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About Hunger

“The USDA study indicated that in 2010, 17.2 million households in America had difficulty providing enough food due to a lack of resources.”

- USDA’s Economic Research Service’s Household Food Security Report, 2010: September 2011

 “SNAP national participation in November 2011 increased by 141,067 people over the month to 47,692,896 people, and was more than 1.4 million persons higher than in November 2010…More than one in seven Americans receives SNAP.”

-SNAP Participation Increases in November 2012, Food Research and Action Center

The hunger crisis that our nation is facing exists in New Jersey as well. Over 12% of all New Jersey residents suffer from hunger, and currently 1 in 5 New Jersey children is food insecure. According to the 2011 Kids Count report issued by Advocates for Children of New Jersey, the number of children in New Jersey depending on the Supplemental Nutrition Assistance Program (SNAP) rose from 208,790 in 2007 to 368,173 in 2011. This is an increase of 76%.

The Healthy Food Crisis

Along with a rise in the number of food insecure households in New Jersey is a rise in the number of “food deserts,” or areas that lack access to fresh, affordable food. These areas typically have a shortage of fresh fruits and vegetables and are populated by low-income residents without vehicles. Many grocery stores will not set up business in low-income urban areas because they do not expect large profits from these communities. A report issued in 2010 by the Reinvestment Fund concluded that more than 924,000 Garden State residents, or more than 10% of the population, lack adequate access to supermarkets offering fresh fruits and vegetables. These same areas are also known as “food swamps” because of their easy and plentiful access to foods lacking nutritional benefits, such as foods available at fast food restaurants and convenience stores.

If family budgets are tight, food is often the first thing to be sacrificed. When there is money to buy food, it can be stretched further by buying highly processed, calorie-dense food with little nutritional value. Fresh fruits and vegetables, on the other hand, contain essential vitamins and minerals that help protect people from chronic diseases, cardiovascular risks, and even certain cancers according to the Centers for Disease Control and Prevention. However, for many low-income people, this fresh, healthy food is simply out of reach. For this reason America’s Grow-a-Row has made it our mission to help relieve the stress and anxiety of constant food insecurity by providing free fresh, healthy fruits and vegetables to those in need.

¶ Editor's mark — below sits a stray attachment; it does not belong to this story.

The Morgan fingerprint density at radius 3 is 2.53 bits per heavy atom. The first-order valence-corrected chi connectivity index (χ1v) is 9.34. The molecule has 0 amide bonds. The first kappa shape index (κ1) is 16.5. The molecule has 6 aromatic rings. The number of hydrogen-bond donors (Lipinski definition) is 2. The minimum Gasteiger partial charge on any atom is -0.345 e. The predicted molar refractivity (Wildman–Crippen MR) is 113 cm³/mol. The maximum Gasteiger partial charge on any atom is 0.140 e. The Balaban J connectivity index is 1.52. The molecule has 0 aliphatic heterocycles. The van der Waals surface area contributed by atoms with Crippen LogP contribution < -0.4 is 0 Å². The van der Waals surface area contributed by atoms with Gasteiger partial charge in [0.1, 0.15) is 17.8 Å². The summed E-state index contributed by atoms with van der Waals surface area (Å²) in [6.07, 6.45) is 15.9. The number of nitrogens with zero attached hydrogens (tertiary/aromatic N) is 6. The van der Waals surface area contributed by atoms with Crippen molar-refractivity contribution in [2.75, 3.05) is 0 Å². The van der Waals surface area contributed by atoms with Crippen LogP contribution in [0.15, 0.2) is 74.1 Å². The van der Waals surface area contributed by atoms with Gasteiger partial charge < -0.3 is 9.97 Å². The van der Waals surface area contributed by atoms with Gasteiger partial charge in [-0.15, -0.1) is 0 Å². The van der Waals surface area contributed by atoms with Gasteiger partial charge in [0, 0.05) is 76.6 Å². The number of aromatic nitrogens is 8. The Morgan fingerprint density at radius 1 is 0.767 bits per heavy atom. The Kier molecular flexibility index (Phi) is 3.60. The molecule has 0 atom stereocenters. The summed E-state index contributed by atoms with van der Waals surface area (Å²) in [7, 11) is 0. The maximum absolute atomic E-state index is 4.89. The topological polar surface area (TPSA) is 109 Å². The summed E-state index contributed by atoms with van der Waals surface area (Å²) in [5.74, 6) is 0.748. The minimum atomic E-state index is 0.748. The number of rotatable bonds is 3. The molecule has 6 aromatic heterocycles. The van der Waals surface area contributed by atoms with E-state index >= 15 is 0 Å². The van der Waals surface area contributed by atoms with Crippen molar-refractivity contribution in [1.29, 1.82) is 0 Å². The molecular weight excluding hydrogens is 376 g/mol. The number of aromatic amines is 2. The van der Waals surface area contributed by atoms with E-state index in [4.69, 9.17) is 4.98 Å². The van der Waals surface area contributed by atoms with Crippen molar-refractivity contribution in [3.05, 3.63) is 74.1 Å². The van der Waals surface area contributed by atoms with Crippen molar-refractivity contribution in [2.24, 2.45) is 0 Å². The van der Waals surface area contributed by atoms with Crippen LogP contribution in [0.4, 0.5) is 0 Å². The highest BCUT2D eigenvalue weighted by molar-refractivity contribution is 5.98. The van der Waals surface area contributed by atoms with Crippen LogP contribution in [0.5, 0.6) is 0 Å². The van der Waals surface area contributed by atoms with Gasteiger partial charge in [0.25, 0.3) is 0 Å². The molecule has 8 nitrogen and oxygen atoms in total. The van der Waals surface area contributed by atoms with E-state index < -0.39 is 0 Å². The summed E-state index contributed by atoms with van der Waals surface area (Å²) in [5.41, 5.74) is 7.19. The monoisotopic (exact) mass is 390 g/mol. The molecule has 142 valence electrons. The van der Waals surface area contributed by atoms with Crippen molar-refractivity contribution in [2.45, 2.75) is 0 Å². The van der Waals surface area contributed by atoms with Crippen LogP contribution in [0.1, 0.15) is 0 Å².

The Hunger and Obesity Paradox

The regular consumption of fresh fruits and vegetables is a key factor in the prevention of obesity and its attendant risk for diabetes, high blood pressure, and heart disease. The consumption of cheaper, less nutritious choices by people in food insecure households has led to growing obesity and diabetes rates across the country. The consequences of these health problems can dramatically affect children because their bodies are still developing. Energy spikes and lulls from sugar and fat or, on the contrary, limited amounts of food affect concentration, behavior, and learning abilities in the classroom. Among low-income children 2 to 5 years old, New Jersey has one of the highest rates of obesity in the country at more than 18 percent (Pediatric Nutrition Surveillance System, 2009). Numerous studies have confirmed the link between childhood obesity and the greatly increased risk for adult obesity, and in New Jersey, as elsewhere, the incidence of obesity is more prevalent among low-income populations (Truong & Sturm, 2005).

The issue of food insecurity nationally and in New Jersey is shifting to encompass not just hunger but also increased obesity rates. With your help, America’s Grow-a-Row continues to tackle issues of both hunger and obesity by providing fresh, healthy, nutrient-packed produce and education programs about the benefits of proper nutrition. We recognize the necessity of adding healthy food to a low-budget diet, and we work hard to donate as much nutrient-rich food as possible to people who desperately need it. For more information about the hunger and obesity epidemics facing our country and our state, book a presentation with Leena Waite so your community can learn more about these issues through an interactive lesson. Knowledge leads to change!

“Every country, with the exception of those in sub-Saharan Africa, faces alarming obesity rates — an increase of 82% globally in the past two decades. Middle Eastern countries are more obese than ever, seeing a 100% increase since 1990.”

Global Report: Obesity Bigger Health Crisis Than Hunger, CNN: December 14, 2012